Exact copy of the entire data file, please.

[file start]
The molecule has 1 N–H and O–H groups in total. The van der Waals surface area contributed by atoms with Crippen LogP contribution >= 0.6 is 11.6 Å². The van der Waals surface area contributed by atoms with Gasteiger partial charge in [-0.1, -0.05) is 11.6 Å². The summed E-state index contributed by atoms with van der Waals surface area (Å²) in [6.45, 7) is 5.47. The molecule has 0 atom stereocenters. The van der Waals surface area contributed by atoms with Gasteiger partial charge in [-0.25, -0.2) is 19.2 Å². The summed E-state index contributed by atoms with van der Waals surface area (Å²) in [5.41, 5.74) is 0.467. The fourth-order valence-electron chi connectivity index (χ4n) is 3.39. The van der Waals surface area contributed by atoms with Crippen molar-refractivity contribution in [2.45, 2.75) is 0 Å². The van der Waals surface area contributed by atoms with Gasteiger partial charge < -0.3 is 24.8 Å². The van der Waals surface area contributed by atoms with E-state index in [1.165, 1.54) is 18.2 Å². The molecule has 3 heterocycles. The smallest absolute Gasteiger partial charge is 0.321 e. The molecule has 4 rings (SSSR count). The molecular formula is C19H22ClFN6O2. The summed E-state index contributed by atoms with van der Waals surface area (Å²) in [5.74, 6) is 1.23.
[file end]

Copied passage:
The molecule has 1 N–H and O–H groups in total. The van der Waals surface area contributed by atoms with Crippen LogP contribution >= 0.6 is 11.6 Å². The van der Waals surface area contributed by atoms with Gasteiger partial charge in [-0.1, -0.05) is 11.6 Å². The summed E-state index contributed by atoms with van der Waals surface area (Å²) in [6.45, 7) is 5.47. The molecule has 0 atom stereocenters. The van der Waals surface area contributed by atoms with Gasteiger partial charge in [-0.25, -0.2) is 19.2 Å². The summed E-state index contributed by atoms with van der Waals surface area (Å²) in [5.41, 5.74) is 0.467. The fourth-order valence-electron chi connectivity index (χ4n) is 3.39. The van der Waals surface area contributed by atoms with Crippen molar-refractivity contribution in [2.45, 2.75) is 0 Å². The van der Waals surface area contributed by atoms with Gasteiger partial charge < -0.3 is 24.8 Å². The van der Waals surface area contributed by atoms with E-state index in [1.165, 1.54) is 18.2 Å². The molecule has 3 heterocycles. The smallest absolute Gasteiger partial charge is 0.321 e. The molecule has 4 rings (SSSR count). The molecular formula is C19H22ClFN6O2. The summed E-state index contributed by atoms with van der Waals surface area (Å²) in [5.74, 6) is 1.23.